Originally presented at the July 9, 1990, meeting of the U.S.-European Community High Technology Working Group, this paper examines the relationship between national defense efforts and trade policy. It discusses five key consequences of lessened international tensions and reduced defense spending--erosion of distinctions between military and civilian production, increased emphasis on the capacity to rebuild military forces, changes in the defense industrial base's corporate structure, more internal cooperative efforts to develop arms, and change in the locus of defense-related demand--that will make resolving trade policy questions more difficult. Focusing on likely developments in the United States, the author concludes that though the recent, dramatic changes in the global political situation are clearly welcome, they will bring change to trade patterns, important industries, and perceptions of national security interests, making life more difficult for trade negotiators.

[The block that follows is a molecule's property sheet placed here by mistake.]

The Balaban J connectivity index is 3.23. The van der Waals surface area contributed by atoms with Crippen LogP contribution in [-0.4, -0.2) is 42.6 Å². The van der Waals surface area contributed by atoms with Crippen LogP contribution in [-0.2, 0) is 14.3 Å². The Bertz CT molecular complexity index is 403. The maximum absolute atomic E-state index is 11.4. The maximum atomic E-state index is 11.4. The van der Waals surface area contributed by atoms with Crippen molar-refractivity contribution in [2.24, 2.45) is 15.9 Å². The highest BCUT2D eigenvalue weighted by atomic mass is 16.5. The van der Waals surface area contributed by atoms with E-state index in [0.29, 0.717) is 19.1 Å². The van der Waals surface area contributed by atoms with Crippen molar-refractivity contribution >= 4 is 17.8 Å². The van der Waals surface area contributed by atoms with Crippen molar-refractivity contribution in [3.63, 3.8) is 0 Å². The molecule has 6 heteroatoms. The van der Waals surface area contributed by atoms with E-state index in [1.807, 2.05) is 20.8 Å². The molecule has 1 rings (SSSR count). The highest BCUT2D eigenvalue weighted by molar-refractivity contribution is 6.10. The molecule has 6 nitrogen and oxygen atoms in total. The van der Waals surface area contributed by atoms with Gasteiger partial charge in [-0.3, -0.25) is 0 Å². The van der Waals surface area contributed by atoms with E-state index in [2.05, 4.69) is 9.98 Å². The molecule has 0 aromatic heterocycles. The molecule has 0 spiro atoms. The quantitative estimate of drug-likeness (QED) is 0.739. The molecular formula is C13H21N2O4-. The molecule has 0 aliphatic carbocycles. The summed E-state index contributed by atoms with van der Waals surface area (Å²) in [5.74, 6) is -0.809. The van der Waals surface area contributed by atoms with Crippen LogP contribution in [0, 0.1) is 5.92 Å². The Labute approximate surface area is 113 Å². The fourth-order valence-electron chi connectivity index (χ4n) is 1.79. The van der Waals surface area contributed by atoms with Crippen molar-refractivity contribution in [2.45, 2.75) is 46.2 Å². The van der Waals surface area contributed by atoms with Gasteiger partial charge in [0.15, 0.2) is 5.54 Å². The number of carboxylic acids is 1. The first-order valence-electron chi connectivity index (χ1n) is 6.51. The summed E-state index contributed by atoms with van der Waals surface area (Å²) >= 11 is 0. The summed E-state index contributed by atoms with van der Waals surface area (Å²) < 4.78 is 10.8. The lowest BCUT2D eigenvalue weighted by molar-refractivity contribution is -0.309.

This report is part of the RAND Corporation Paper series. The paper was a product of the RAND Corporation from 1948 to 2003 that captured speeches, memorials, and derivative research, usually prepared on authors' own time and meant to be the scholarly or scientific contribution of individual authors to their professional fields. Papers were less formal than reports and did not require rigorous peer review.
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